Jamie Dimon, the CEO of the largest U.S. bank, said Thursday that he has personal concerns with cryptocurrency, but will not steer JPMorgan Chase (JPM) away from offering crypto-related financial services.
In congressional testimony to the U.S. House Financial Services Committee, Dimon was asked about his thoughts on bitcoin and other digital assets.
"My own personal advice to people is: stay away from it. That does not mean the clients don't want it,” Dimon said. “This goes back to how you have to run a business. I don't smoke marijuana but if you make it nationally legal, I'm not going to stop our people from banking it."
The banking giant added that cryptocurrencies are not comparable to fiat currency or gold, warning: “buyers beware.” Dimon clarified that he was referring to cryptocurrencies, not blockchains or stablecoins.
Dimon added that his personal views do not weigh on the financial services that JPMorgan Chase offers to its clients.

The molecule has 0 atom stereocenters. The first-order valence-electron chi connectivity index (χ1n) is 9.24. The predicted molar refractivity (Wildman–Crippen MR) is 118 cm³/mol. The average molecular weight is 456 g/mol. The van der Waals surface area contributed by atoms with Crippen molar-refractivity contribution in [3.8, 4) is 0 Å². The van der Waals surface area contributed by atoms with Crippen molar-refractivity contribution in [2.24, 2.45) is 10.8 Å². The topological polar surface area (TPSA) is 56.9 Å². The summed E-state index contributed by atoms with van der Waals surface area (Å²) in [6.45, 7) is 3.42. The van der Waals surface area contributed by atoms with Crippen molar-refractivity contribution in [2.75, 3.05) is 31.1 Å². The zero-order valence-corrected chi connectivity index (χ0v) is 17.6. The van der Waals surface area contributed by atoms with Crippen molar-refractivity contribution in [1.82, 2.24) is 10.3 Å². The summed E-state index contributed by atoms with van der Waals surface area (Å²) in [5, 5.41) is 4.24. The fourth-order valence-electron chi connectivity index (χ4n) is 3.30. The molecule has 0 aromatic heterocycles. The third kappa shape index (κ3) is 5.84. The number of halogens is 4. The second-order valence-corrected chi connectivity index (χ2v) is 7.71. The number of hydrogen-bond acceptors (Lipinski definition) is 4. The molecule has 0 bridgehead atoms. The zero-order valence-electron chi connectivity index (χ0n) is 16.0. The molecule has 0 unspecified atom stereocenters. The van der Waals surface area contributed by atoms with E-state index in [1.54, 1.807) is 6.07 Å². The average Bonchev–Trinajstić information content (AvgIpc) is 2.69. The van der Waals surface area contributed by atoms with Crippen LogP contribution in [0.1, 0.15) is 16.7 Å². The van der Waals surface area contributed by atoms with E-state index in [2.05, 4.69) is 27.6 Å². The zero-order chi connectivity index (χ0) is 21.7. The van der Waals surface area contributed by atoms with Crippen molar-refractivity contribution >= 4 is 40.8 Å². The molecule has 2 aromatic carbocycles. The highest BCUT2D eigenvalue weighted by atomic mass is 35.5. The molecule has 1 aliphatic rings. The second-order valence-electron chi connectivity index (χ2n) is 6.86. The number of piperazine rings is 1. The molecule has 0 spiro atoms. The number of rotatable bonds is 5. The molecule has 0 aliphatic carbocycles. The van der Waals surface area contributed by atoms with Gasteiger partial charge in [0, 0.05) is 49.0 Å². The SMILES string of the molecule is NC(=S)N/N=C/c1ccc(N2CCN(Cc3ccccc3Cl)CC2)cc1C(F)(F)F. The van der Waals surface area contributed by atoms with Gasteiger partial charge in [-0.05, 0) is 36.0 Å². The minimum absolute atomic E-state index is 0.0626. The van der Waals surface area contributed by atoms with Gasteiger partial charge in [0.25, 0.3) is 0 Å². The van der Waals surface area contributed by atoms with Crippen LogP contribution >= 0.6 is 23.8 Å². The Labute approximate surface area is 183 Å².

“A lot of our clients are asking, ‘can we help them buy or sell cryptocurrency?’” Dimon said at JPMorgan Chase’s annual shareholder meeting on May 18. “And we're investing in that as we speak.”
The embrace of cryptocurrency exposure is a change for Dimon, who described bitcoin as a “fraud” in 2017.
“I don't tell people how to spend their money, regardless of how I might personally feel about something,” Dimon told Congress Thursday.
Dimon added that JPMorgan Chase is debating how to offer cryptocurrency products in a “safe” way.
He suggested that the asset class could benefit from a more rigid regulatory framework. Although Dimon criticized regulators for being “a day late and a dollar short,” he speculated that the government will “pay a lot more attention” in the future.
Brian Cheung is a reporter covering the Fed, economics, and banking for Yahoo Finance. You can follow him on Twitter @bcheungz.